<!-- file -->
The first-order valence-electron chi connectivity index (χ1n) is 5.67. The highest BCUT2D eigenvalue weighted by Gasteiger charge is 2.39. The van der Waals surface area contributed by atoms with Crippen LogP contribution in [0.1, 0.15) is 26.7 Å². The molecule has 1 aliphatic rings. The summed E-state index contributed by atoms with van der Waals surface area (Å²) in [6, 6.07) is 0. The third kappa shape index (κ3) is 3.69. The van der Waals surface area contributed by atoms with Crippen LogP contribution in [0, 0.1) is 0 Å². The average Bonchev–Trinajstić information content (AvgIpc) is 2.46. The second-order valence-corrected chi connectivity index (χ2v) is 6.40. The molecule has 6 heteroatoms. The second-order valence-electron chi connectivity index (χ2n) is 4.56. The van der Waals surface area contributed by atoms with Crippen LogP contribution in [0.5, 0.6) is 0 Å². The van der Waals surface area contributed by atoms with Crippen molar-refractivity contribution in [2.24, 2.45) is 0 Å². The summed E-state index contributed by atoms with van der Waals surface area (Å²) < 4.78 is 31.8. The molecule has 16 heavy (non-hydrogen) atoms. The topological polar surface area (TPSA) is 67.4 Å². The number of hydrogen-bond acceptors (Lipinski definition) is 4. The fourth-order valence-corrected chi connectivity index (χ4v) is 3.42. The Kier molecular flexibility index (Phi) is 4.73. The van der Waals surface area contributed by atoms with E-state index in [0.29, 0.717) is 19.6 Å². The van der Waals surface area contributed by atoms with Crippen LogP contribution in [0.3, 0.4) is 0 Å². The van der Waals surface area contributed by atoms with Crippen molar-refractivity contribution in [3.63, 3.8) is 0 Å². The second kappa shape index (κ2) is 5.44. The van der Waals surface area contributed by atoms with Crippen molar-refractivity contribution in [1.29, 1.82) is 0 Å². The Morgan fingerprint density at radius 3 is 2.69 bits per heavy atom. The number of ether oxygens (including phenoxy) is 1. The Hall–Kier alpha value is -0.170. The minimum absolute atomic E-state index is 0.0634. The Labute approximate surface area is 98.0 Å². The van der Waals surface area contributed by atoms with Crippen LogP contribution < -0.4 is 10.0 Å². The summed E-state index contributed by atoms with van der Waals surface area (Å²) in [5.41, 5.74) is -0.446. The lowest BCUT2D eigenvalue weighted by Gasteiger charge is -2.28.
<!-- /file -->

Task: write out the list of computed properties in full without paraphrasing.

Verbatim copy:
The first-order valence-electron chi connectivity index (χ1n) is 5.67. The highest BCUT2D eigenvalue weighted by Gasteiger charge is 2.39. The van der Waals surface area contributed by atoms with Crippen LogP contribution in [0.1, 0.15) is 26.7 Å². The molecule has 1 aliphatic rings. The summed E-state index contributed by atoms with van der Waals surface area (Å²) in [6, 6.07) is 0. The third kappa shape index (κ3) is 3.69. The van der Waals surface area contributed by atoms with Crippen LogP contribution in [0, 0.1) is 0 Å². The average Bonchev–Trinajstić information content (AvgIpc) is 2.46. The second-order valence-corrected chi connectivity index (χ2v) is 6.40. The molecule has 6 heteroatoms. The second-order valence-electron chi connectivity index (χ2n) is 4.56. The van der Waals surface area contributed by atoms with Crippen LogP contribution in [0.5, 0.6) is 0 Å². The van der Waals surface area contributed by atoms with Crippen molar-refractivity contribution in [2.24, 2.45) is 0 Å². The summed E-state index contributed by atoms with van der Waals surface area (Å²) < 4.78 is 31.8. The molecule has 16 heavy (non-hydrogen) atoms. The topological polar surface area (TPSA) is 67.4 Å². The number of hydrogen-bond acceptors (Lipinski definition) is 4. The fourth-order valence-corrected chi connectivity index (χ4v) is 3.42. The Kier molecular flexibility index (Phi) is 4.73. The van der Waals surface area contributed by atoms with E-state index in [0.29, 0.717) is 19.6 Å². The van der Waals surface area contributed by atoms with Crippen LogP contribution in [0.3, 0.4) is 0 Å². The van der Waals surface area contributed by atoms with Crippen molar-refractivity contribution in [3.63, 3.8) is 0 Å². The second kappa shape index (κ2) is 5.44. The van der Waals surface area contributed by atoms with Crippen molar-refractivity contribution in [1.29, 1.82) is 0 Å². The Morgan fingerprint density at radius 3 is 2.69 bits per heavy atom. The number of ether oxygens (including phenoxy) is 1. The Hall–Kier alpha value is -0.170. The minimum absolute atomic E-state index is 0.0634. The Labute approximate surface area is 98.0 Å². The van der Waals surface area contributed by atoms with Crippen LogP contribution < -0.4 is 10.0 Å². The summed E-state index contributed by atoms with van der Waals surface area (Å²) in [5.41, 5.74) is -0.446. The lowest BCUT2D eigenvalue weighted by Gasteiger charge is -2.28.